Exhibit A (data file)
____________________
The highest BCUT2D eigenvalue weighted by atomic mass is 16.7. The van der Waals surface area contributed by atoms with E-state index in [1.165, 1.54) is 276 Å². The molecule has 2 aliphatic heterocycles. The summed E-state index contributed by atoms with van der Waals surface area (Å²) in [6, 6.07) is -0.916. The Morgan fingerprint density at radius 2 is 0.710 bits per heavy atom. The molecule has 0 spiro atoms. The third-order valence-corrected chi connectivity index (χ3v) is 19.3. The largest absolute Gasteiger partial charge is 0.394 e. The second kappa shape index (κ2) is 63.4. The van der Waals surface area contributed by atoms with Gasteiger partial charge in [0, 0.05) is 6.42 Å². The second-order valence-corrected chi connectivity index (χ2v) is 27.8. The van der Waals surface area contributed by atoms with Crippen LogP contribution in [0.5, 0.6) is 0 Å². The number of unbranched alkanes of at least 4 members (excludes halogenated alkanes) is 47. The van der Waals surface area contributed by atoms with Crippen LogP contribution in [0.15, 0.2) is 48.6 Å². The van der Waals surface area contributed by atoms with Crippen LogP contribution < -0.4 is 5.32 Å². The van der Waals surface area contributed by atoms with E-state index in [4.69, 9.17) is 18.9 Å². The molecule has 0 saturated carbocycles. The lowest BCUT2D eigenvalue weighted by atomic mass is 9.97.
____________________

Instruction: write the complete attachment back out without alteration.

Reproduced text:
The highest BCUT2D eigenvalue weighted by atomic mass is 16.7. The van der Waals surface area contributed by atoms with E-state index in [1.165, 1.54) is 276 Å². The molecule has 2 aliphatic heterocycles. The summed E-state index contributed by atoms with van der Waals surface area (Å²) in [6, 6.07) is -0.916. The Morgan fingerprint density at radius 2 is 0.710 bits per heavy atom. The molecule has 0 spiro atoms. The third-order valence-corrected chi connectivity index (χ3v) is 19.3. The largest absolute Gasteiger partial charge is 0.394 e. The second kappa shape index (κ2) is 63.4. The van der Waals surface area contributed by atoms with Gasteiger partial charge in [0, 0.05) is 6.42 Å². The second-order valence-corrected chi connectivity index (χ2v) is 27.8. The van der Waals surface area contributed by atoms with Crippen LogP contribution in [0.5, 0.6) is 0 Å². The number of unbranched alkanes of at least 4 members (excludes halogenated alkanes) is 47. The van der Waals surface area contributed by atoms with Crippen LogP contribution in [0.15, 0.2) is 48.6 Å². The van der Waals surface area contributed by atoms with Crippen LogP contribution < -0.4 is 5.32 Å². The van der Waals surface area contributed by atoms with E-state index in [4.69, 9.17) is 18.9 Å². The molecule has 0 saturated carbocycles. The lowest BCUT2D eigenvalue weighted by atomic mass is 9.97.